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Bigger Than America

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Album Review

By 1983's The Luxury Gap album, Heaven 17 seemed to have taken a holiday, and their only further releases by the early '90s were two Greatest Hits albums (one in Europe and one in America). Martyn Ware spent his time producing other acts like Erasure and their I Say I Say I Say album. But in 1998, ten years after Heaven 17's last "studio" album, and Ian Craig Marsh, Ware, and Glenn Gregory came back larger than life with Bigger Than America. The album contains a collage of sounds ranging from their early Human League days to the latest cutting-edge '90s electronica. Unlike so many other synth pop acts, Heaven 17 doesn't rely on the barrage of beats and orchestra hits to conceal poor lyrical content. Glenn Gregory is a sensational vocalist, and together with Marsh and Ware has written intelligent lyrics that take center stage in the songs. "Do I Believe" and "Maybe Forever" are the best examples with their percussionless, minimalistic instrumentation taking a backseat to Gregory's voice. These songs have a simple, vintage feel, like Yaz's "Ode to Boy" using only a few synth sounds to carry them through. Heaven 17 fans will recognize their trademark sound on Bigger Than America. Traces of their classic songs like "Temptation," "Let Me Go," and "Come Live with Me" prevail on the new album. In fact, many of the sounds even seem to go back as far as the Human League's "Circus of Death" and "Being Boiled." This does not mean the album is retro; it just draws some of its elements from their history. The single "Designing Heaven" is as contemporary as anything Erasure, the Pet Shop Boys, or the Human League have done recently. Another carry-over is the underlying theme of technology in many of their lyrics that mirror older songs like "Crushed by the Wheels of Industry." As a whole, the album is well-constructed synth pop, and Heaven 17 has made a great comeback with Bigger Than America. Recommended listening for all those who enjoy Heaven 17 or early Human League.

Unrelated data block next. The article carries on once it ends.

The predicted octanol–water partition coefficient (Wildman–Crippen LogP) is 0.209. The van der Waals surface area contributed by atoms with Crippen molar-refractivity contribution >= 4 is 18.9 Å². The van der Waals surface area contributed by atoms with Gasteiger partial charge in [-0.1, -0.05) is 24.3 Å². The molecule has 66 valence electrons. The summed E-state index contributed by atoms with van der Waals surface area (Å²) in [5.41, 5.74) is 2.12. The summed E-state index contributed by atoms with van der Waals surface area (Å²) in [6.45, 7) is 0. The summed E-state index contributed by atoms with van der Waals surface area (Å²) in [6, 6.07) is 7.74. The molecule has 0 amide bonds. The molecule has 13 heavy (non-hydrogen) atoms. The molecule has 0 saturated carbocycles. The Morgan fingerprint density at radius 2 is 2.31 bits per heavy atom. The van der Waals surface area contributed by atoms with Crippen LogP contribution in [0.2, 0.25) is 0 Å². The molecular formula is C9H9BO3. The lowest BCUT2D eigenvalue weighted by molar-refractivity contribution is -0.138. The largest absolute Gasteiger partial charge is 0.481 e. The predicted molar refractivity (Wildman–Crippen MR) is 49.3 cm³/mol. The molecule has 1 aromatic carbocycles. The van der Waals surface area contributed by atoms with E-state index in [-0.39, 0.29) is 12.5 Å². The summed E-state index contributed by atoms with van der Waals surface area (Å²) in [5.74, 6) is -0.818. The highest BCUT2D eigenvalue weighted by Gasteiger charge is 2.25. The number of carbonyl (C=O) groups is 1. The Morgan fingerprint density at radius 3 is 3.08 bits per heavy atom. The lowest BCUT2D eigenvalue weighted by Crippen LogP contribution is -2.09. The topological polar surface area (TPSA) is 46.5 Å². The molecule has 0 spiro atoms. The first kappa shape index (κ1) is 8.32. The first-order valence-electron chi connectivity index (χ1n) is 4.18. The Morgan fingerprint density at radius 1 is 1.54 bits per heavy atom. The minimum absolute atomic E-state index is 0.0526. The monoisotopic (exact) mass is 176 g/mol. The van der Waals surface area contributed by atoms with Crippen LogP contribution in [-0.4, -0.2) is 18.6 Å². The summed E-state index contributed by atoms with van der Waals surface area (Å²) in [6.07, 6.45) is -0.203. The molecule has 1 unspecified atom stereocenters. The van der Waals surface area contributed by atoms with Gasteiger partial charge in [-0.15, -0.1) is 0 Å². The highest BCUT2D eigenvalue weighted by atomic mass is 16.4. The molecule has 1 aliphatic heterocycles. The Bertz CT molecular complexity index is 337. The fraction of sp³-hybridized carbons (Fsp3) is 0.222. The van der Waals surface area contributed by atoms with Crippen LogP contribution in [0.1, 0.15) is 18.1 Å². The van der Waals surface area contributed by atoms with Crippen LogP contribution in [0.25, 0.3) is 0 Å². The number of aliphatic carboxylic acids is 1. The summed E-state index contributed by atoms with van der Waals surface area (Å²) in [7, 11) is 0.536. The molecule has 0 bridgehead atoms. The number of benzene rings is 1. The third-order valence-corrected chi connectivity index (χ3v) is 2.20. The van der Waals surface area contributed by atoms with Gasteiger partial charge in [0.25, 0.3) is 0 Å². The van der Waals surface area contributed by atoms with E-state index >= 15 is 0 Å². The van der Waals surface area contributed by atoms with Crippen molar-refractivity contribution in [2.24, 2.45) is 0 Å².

Formed: October, 1980 in London, England

Genre: Pop

Years Active: '80s, '00s, '10s

Taking their name from the Anthony Burgess novel A Clockwork Orange, the U.K. techno-pop trio Heaven 17 grew out of the experimental dance project the British Electric Foundation, itself an offshoot of the electro-pop outfit Human League. The core of Heaven 17 was originally comprised of Martyn Ware and Ian Craig Marsh, a pair of onetime computer operators who first teamed in 1977 as the Dead Daughters, a duo that integrated synthesizer patterns with a heavy reliance on tape loops. Soon, Ware and...
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Bigger Than America, Heaven 17
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